I was speaking with somebody last week. It started with a simple question; I provided the answer, and then asked a question in return that I knew would crack open the conversational door a bit further.

This person began to talk about a topic close to their heart. They are passionate and committed and excited about this topic. Lots of hopes and dreams and plans and ideas.

I was interested. But after about five sentences – which is EXACTLY how I saw it in my mind, I kid you not, I saw their voice as literal words and sentences streaming out of their mouth and hanging above their head – a clear thought came to my mind.

“I only wanted your status update.”

I had to fight to pay attention to what this person was actually telling me. Now, to be fair, I actually was in the middle of some work, but it was a relatively minor interruption, all things considered. I had fifteen minutes to spare.

But then I couldn’t get over the horrific realization that all I wanted was a status update. And it was just that clear to me, even as I sat face to face with this real, live human being. I was conditioned to want nothing more than a brief, pithy update. Nothing detailed.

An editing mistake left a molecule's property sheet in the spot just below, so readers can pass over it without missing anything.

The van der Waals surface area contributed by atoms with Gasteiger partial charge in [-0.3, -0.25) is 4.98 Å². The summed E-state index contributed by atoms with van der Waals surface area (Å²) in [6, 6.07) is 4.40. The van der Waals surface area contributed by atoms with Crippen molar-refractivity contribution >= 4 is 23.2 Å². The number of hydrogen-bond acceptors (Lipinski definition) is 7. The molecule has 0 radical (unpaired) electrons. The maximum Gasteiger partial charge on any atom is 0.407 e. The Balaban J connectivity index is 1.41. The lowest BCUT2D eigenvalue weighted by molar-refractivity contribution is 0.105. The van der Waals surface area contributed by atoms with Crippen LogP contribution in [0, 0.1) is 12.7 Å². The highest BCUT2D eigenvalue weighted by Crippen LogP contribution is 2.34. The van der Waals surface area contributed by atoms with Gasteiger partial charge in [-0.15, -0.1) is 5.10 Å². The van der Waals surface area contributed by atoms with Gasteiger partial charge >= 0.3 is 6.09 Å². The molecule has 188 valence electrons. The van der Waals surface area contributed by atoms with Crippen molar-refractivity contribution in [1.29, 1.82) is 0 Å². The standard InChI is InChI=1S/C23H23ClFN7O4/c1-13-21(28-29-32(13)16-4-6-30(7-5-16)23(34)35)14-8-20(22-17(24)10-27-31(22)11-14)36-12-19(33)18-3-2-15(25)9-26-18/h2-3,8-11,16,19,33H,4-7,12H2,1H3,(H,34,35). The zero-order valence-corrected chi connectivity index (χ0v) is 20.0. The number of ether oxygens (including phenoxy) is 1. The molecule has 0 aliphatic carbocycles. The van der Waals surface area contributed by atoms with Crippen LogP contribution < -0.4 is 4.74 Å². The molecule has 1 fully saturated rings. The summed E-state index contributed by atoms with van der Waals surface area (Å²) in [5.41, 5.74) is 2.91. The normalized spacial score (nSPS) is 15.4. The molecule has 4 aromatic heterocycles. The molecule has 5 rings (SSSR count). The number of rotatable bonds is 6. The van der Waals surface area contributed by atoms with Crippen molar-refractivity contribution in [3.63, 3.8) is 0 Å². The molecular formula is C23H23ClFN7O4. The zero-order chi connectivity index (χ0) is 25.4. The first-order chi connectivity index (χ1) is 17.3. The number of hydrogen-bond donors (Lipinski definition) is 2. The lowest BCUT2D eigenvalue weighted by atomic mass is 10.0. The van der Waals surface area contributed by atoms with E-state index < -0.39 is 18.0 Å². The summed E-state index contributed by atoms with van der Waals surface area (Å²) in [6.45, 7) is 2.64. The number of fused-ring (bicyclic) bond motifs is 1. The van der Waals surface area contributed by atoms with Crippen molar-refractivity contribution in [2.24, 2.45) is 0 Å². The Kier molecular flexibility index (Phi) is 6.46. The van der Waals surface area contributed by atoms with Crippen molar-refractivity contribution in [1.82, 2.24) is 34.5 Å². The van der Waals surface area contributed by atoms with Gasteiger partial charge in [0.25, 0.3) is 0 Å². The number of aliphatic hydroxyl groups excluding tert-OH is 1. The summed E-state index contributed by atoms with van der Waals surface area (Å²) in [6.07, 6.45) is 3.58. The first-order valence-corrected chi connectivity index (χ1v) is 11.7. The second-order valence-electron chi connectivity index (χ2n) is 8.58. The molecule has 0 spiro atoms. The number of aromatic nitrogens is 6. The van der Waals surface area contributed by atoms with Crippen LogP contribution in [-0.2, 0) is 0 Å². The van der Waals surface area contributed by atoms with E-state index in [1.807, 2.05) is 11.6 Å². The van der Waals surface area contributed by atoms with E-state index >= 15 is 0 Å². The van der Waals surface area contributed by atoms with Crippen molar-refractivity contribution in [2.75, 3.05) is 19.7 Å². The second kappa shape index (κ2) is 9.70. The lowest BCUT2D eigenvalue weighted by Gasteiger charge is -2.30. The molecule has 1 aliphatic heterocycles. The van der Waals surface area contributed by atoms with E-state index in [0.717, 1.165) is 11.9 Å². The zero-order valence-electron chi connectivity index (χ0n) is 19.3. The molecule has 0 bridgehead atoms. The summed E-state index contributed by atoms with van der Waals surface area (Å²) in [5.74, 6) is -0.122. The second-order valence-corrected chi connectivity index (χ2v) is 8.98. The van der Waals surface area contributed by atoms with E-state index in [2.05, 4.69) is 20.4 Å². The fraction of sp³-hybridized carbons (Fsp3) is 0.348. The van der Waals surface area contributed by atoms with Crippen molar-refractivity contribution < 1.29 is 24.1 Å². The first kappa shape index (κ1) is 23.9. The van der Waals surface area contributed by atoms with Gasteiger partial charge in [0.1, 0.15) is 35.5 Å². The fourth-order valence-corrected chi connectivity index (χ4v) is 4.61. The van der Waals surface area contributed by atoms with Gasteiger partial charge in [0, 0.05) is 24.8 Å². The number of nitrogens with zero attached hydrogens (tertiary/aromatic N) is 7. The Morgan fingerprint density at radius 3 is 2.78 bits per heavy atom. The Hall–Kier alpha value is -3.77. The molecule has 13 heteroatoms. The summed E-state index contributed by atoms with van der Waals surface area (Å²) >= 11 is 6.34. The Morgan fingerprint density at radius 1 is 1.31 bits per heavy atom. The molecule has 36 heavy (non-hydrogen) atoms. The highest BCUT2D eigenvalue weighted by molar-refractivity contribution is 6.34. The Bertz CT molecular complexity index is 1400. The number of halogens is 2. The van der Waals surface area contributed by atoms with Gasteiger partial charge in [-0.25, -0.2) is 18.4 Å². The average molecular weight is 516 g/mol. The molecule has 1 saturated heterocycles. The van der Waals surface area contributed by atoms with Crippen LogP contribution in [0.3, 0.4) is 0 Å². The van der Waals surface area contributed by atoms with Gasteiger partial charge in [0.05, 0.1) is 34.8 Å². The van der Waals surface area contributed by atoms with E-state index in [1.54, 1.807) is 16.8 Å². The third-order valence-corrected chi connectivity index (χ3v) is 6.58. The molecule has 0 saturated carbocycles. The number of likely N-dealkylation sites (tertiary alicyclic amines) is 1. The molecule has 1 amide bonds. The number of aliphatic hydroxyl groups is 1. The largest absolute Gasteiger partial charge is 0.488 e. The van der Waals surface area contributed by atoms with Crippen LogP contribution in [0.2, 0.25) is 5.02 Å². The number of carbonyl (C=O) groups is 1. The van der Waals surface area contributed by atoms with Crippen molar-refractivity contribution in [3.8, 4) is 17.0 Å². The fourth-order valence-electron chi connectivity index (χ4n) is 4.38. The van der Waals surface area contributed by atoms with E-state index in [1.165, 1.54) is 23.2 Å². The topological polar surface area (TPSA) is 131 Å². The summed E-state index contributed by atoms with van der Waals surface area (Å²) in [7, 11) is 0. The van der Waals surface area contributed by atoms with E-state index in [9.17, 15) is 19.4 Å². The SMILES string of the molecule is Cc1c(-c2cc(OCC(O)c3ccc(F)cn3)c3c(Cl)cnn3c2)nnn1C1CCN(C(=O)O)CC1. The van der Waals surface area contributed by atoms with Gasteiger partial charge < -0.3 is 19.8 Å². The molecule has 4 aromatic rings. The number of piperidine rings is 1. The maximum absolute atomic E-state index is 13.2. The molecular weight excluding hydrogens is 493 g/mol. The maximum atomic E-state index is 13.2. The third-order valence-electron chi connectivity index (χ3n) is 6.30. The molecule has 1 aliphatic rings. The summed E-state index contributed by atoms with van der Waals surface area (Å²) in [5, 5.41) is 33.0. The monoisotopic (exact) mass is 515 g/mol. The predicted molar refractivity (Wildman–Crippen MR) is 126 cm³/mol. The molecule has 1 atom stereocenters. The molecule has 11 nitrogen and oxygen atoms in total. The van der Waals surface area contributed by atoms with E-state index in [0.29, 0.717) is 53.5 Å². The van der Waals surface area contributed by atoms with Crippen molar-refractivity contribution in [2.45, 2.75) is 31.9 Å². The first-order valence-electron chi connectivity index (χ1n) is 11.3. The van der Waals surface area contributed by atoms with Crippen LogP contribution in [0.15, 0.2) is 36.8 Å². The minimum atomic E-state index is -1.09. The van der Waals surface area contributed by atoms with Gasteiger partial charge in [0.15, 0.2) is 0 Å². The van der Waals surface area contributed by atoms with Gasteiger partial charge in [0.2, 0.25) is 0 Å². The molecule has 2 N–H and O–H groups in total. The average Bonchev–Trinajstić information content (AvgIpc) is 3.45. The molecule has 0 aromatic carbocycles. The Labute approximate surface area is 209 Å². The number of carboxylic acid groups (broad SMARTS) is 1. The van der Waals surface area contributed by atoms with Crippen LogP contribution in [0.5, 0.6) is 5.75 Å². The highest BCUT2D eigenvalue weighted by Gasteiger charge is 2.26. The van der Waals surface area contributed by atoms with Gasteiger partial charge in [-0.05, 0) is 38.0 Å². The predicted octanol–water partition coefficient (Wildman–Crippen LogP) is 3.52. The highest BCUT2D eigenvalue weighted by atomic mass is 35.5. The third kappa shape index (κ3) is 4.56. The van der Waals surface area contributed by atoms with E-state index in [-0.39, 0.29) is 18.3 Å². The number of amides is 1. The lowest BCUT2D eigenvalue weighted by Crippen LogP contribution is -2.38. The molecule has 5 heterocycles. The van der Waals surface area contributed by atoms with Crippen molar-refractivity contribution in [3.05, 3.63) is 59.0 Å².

Oh, man. Is social media influencing and impacting the world? Duh.

Is it impacting me? Duh.

It’s time for a mindful intervention, I think.

God, forgive me.

2 thoughts on “Horrified

  1. I have found myself guilty of this too. It's really disconcerting.

    We are thinking in bytes nowadays. Books are starting to be written about this phenomenon. It's real.

    How to respond? I found, for myself, that I had to unplug from Facebook. Not a total “fast” like some people do, but to gently disengage myself from it. I used to be hooked on FB and I felt the Holy Spirit saying to me that it was time to cut back.

    If I can spend an hour trolling through status updates and making pithy remarks, why am I not spending that time connecting with God, or with the people living and breathing around me?

    Someone young and wise wrote about this a little while back: http://elijahschhh.blogspot.com/2009/12/great-reversal.html

    Now, I post less, comment less, check it less. Skim it more. Look for what's meaningful there, and respond to that. I've also cut way back on Twitter.

    I cannot totally disengage from social media, because I, like you, need to stay tapped into it for our work. And it's fun. But when we get to the point where our patience is measured out in the proverbial 140 characters, then it's time for a reality check.

    To be in this world, but not of it.


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